Downtown Streetcar Desire Heading For Reality In L.A.
Will the streetcars return to a revitalized downtown?
Proponents claimed victory last night after the L.A. City Clerk reported that a special measure to fund the old-timey transportation was winning 73 percent in favor to 27 percent opposed with nearly 2 in 10 registered locals turning in their ballots.
The special mail-in election for downtown voters will probably mean that the streetcar project will get ...
... $62.5 million in local funding, about half what's need to get the thing built, according to L.A. Streetcar Inc., the nonprofit booster group behind the project.
The City Clerk's results were unofficial.
Streetcar Inc. said it was over, however, with its general counsel, Shiraz Tangri, stating:
We found that the more people knew and understood the streetcar and why it's important for Downtown, the more strongly they supported the streetcar.
Here's how the group says it will be funded, at least in part:
At an estimated 5% bond rate, a 10,000 sq. ft. parcel will be taxed $4,490 if located directly on the proposed streetcar line; $3,640 if located one to two blocks away from the streetcar; and $1,730 if located approximately three blocks away. Condominium units will be charged their unit's proportional share of the underlying land, similar to the structure of most home owner association fees. The majority of condominium units within the streetcar CFD will be charged $100 or less per year, with a median cost of $60 annually - less than dinner out once a year, or one parking ticket that can be avoided by using the streetcar.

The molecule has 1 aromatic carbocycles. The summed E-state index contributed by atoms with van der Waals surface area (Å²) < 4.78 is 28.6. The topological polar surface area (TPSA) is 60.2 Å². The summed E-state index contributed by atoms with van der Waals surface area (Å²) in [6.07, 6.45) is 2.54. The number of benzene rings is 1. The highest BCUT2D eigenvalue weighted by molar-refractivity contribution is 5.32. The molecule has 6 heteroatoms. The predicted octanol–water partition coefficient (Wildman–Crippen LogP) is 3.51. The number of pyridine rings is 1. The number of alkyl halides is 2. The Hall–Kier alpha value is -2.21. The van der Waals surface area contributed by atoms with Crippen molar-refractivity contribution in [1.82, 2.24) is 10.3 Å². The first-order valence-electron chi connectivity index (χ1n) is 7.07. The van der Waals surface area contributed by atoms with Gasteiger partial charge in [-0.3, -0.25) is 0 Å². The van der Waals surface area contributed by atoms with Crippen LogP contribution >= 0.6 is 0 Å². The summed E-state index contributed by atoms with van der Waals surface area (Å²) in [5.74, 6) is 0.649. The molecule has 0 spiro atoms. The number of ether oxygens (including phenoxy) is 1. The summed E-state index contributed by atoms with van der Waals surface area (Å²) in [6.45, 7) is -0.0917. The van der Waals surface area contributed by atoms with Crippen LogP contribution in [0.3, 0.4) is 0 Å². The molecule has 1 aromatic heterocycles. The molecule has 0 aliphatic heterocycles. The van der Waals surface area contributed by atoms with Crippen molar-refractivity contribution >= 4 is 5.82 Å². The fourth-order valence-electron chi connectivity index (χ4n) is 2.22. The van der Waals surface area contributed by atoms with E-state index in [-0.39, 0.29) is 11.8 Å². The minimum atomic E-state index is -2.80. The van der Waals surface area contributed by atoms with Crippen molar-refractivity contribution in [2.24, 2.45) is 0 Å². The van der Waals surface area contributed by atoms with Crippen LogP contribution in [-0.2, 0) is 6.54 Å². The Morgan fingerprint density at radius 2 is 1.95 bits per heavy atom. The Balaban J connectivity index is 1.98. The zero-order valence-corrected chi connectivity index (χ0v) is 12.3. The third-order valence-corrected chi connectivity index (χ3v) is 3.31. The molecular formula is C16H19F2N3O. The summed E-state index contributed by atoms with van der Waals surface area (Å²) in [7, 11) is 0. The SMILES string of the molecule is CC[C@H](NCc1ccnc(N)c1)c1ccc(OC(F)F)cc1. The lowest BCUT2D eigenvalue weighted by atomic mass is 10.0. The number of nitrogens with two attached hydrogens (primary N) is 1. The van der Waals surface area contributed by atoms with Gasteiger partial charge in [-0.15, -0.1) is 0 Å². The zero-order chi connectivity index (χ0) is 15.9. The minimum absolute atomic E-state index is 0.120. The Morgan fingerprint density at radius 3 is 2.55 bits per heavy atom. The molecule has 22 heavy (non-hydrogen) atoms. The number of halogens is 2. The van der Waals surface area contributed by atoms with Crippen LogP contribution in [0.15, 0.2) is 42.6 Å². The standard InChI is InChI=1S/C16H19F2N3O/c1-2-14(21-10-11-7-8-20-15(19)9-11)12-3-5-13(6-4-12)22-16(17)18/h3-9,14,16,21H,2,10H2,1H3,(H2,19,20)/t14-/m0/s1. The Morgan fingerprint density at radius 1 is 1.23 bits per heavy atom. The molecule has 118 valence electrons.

City Councilman Jose Huizar, who represents parts of downtown, adds:
Now that the people have spoken, Los Angeles is well on its way to bringing a modern streetcar back to Downtown Los Angeles. With this critically important local funding approved, we will now work closely with our Washington D.C. representatives to advocate for the federal funding needed for construction.
Boosters say the project could be worth 9,000 jobs and $1.1 billion in development for the area.
They say construction could begin in 2014 and that its possible you could be hopping on one of the cars by 2016.
L.A. once had the nation's leading streetcar system, at least until mid-century, when the mode became extinct. (The last car ran in 1963). Streetcar Inc:
... At its peak [L.A.'s system] traversed over 1,100 miles of track with 900 electric trolley cars; this dense network produced a rate of public transit usage higher than San Francisco does today on a per capita basis.
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